The case of Aaron Kosminski: was he Jack the Ripper?
S. K. Lekh, A. Langa, P. Begg and B. K. Puri
Psychiatric Bulletin (1992), 16:786-788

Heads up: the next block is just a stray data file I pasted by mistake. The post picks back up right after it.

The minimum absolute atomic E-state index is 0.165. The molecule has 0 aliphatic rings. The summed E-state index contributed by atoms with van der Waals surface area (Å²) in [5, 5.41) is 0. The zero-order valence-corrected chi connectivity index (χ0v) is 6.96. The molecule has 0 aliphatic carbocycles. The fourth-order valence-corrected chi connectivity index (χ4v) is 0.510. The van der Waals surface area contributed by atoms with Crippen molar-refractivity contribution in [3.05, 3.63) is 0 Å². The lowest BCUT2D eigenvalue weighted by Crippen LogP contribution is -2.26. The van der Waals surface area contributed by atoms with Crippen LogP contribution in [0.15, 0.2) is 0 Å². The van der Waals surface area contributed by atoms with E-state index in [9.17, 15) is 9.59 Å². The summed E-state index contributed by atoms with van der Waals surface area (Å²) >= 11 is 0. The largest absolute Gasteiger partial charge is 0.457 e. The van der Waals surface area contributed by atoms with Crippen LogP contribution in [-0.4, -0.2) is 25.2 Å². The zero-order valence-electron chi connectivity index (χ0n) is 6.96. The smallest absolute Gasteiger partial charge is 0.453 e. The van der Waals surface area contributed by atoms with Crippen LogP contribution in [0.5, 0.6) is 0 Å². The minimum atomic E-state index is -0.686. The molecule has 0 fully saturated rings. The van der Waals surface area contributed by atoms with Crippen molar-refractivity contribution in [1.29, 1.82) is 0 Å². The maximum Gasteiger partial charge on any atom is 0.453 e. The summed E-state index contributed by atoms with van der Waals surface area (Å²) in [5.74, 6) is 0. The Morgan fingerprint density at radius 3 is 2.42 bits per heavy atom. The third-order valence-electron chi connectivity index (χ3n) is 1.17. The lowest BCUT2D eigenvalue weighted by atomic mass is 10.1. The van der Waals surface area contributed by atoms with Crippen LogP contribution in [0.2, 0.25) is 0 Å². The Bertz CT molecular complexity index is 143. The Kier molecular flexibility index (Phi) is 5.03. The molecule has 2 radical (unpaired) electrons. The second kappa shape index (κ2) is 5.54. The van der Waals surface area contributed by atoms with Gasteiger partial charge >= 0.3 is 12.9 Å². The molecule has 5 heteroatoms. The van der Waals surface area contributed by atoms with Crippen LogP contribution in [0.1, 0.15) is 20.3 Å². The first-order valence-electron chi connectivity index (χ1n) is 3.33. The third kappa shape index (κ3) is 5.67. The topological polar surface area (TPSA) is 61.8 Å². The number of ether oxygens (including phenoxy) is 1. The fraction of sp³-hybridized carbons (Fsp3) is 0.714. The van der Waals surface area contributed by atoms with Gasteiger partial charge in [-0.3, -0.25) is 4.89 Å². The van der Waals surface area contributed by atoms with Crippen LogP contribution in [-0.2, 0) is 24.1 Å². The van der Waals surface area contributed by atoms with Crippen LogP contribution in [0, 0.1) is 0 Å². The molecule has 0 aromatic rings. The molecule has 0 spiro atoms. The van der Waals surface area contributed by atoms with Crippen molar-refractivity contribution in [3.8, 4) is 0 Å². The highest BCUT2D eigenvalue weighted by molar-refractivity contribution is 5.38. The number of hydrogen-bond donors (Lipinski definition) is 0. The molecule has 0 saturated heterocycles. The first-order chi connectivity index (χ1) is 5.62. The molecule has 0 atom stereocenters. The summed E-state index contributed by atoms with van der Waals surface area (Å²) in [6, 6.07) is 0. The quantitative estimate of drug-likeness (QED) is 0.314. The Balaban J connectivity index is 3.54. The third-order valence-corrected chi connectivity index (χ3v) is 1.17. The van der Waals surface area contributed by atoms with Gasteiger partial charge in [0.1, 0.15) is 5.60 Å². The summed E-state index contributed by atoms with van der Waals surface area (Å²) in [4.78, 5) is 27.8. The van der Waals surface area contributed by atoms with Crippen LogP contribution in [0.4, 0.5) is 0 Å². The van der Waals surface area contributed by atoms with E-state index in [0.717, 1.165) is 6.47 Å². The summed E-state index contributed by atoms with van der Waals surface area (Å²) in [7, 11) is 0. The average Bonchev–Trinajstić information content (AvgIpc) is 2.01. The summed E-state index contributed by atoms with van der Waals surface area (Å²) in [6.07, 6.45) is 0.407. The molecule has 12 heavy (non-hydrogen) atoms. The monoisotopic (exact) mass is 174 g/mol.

The Whitechapel murders of 1888attributed to Jack the Ripper were, like many of the crimes of multiplevictim killers, well-publicised, bizarre and dramatic (Lunde & Sigal, 1990). Although in the public mind at the time the murders of at least seven women in and around the Whitechapel district of London’s East End were believed to have been carried out by Jack the Ripper. However, according to police and forensic evidence his victims, all prostitutes, numbered only five, beginning with Mary Ann Nichols, found murdered on 31 August 1888, and ending with Mary Jane Kelly, whose mutilated body was discovered on 9 November 1888. Apart from one case in which there is evidence the killer was disturbed while attacking his victim, the murders were characterised by extensive mutilations, with the uterus being particularly singled out. For example, in an interview given by her landlord (The Times, 1888), the following description was given of the scene that confronted the police when they broke into the room where lay the body of the Ripper’s last victim: “She had been completely disembowelled, and her entrails had been taken out and placed on the table… The woman’s nose had been cut off, and her face gashed and mutilated so that it was quite beyond recognition. Both her breasts, too, had been cut clean away and placed by the side of her liver and other entrails on the table”.